The next FDA commissioner needs to address health inequalities and barriers to care
As a practicing obstetrician and gynecologist and an advocate for improving access to reproductive and sexual health and resources, I have seen firsthand how our health systems all too often fail those with the greatest barriers to accessing health care and services.
The Biden government has a unique opportunity to appoint a Commissioner for the Food and Drug Administration (FDA) who boldly addresses systemic biases and obstacles in health care, advocates evidence-based science, and promotes health equity. The next FDA commissioner will play a critical role in setting the direction of our country’s health care. Administration must take into account the needs of people and communities and their opportunities to access health care. The pandemic has shown the importance of having leaders who are science-driven and committed to justice. however, these principles are also important in ameliorating long-standing, recalcitrant health inequalities.
Despite the changes made by the Affordable Care Act and advances in contraception technology Access to contraception remains a major challenge for far too many Americans. The FDA commissioner will have the opportunity to make a huge leap forward in women’s health and access to contraception by ensuring that birth control methods that have been proven to meet the same requirements as other over-the-counter drugs are available over the counter. It has been 60 years since the FDA approved contraception for everyone, but people continue to face medically unnecessary prescribing barriers. The ability to use birth control pills without a prescription would provide a safe and inexpensive method of birth control.
It is also important that the FDA commissioner commit to an evidence-based and timely review of the proposed switch from prescription to over-the-counter (OTC). For years, medical associations and doctors across the country have urged the FDA to investigate the possibility of OTC access to the pill. In fact, the American College of Obstetricians and Gynecologists has officially approved such access for all ages.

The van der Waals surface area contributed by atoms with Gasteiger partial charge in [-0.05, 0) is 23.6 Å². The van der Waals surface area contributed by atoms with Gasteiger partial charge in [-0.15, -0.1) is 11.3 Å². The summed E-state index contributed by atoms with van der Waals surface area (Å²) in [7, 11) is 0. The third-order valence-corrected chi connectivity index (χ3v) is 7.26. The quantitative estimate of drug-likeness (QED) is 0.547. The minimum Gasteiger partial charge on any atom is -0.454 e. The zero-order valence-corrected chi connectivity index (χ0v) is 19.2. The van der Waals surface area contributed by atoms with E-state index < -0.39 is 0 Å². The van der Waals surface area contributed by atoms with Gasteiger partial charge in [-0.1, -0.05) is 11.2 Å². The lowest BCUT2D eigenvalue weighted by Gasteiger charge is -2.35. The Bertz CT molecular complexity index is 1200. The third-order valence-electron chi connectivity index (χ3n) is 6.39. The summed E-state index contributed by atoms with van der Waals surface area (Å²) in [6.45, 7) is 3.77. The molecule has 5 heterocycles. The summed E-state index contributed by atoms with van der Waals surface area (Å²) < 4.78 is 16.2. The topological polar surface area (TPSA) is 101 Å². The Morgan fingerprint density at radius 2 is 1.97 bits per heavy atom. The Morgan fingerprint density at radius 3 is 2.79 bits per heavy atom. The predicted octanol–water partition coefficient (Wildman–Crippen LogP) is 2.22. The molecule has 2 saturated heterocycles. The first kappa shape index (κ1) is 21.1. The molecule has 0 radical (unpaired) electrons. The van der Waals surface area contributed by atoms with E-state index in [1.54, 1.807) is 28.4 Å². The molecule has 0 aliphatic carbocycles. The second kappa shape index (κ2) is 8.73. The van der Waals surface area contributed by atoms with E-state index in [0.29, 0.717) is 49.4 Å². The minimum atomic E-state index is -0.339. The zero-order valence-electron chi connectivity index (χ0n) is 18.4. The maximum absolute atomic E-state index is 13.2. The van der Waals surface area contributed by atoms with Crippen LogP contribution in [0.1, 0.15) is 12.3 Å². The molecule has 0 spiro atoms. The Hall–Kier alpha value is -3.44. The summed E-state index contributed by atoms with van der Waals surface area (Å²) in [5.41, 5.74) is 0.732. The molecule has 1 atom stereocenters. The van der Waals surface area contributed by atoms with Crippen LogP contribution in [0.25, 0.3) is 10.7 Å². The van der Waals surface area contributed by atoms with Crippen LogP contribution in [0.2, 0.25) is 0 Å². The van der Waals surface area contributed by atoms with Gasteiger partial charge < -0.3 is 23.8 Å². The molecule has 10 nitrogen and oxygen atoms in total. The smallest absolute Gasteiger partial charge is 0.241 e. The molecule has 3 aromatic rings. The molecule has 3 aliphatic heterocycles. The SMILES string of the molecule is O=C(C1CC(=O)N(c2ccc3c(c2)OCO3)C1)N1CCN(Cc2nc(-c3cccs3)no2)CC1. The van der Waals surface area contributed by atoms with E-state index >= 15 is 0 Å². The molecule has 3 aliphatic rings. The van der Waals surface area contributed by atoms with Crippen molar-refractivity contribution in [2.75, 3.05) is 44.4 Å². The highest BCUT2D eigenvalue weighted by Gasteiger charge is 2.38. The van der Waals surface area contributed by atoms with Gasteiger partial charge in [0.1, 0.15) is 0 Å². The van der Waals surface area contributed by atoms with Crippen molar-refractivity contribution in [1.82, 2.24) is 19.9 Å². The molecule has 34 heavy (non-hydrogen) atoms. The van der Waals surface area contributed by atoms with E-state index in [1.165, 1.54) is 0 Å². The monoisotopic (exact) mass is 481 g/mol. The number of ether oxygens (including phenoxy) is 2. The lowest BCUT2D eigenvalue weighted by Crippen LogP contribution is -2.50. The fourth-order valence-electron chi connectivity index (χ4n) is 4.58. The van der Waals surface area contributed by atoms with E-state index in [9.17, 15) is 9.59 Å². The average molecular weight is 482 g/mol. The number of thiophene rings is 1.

In addition, every candidate for FDA commissioner must have a clear understanding of the inequalities in our health care system and how they affect the reproductive health of people of color, people struggling to survive, and people from rural areas. In fact, people with limited resources receiving medical care through Medicaid are more likely Have gaps in access to contraception. Black women and girls are also less likely to have gaps in access to contraception regardless of their income. It is critical that the Commissioner understand the role of the FDA in addressing these inequalities.
In addition, women of childbearing potential have been excluded or underrepresented in clinical trials for studies of conditions such as diabetes and heart disease in the past – and that exclusion was even worse in women of color. The lack of inclusion is reflected in incomplete data sets that prevent some people from making informed decisions about their health care. Therefore, each potential candidate must have a plan on how the FDA can improve and modernize clinical trials and ensure the equitable inclusion of people of color and reproductive capabilities.
A potential candidate needs to trust that people will make their own decisions about their reproductive health – 70 percent of women of childbearing age prefer access to the pill on the store shelf. It is long time for the FDA to take the lead and remove unnecessary barriers. We look forward to working with a Commissioner who is ready to face the challenges of all people – especially those who have been inadequately cared for by our health system for far too long.
Raegan McDonald-Mosley, MD, MPH, FACOG, is CEO of decision-making power, Chief physician of the Initiative to prevent access, and a practicing obstetrician-gynecologist. Follow her on Twitter @DrRaegan.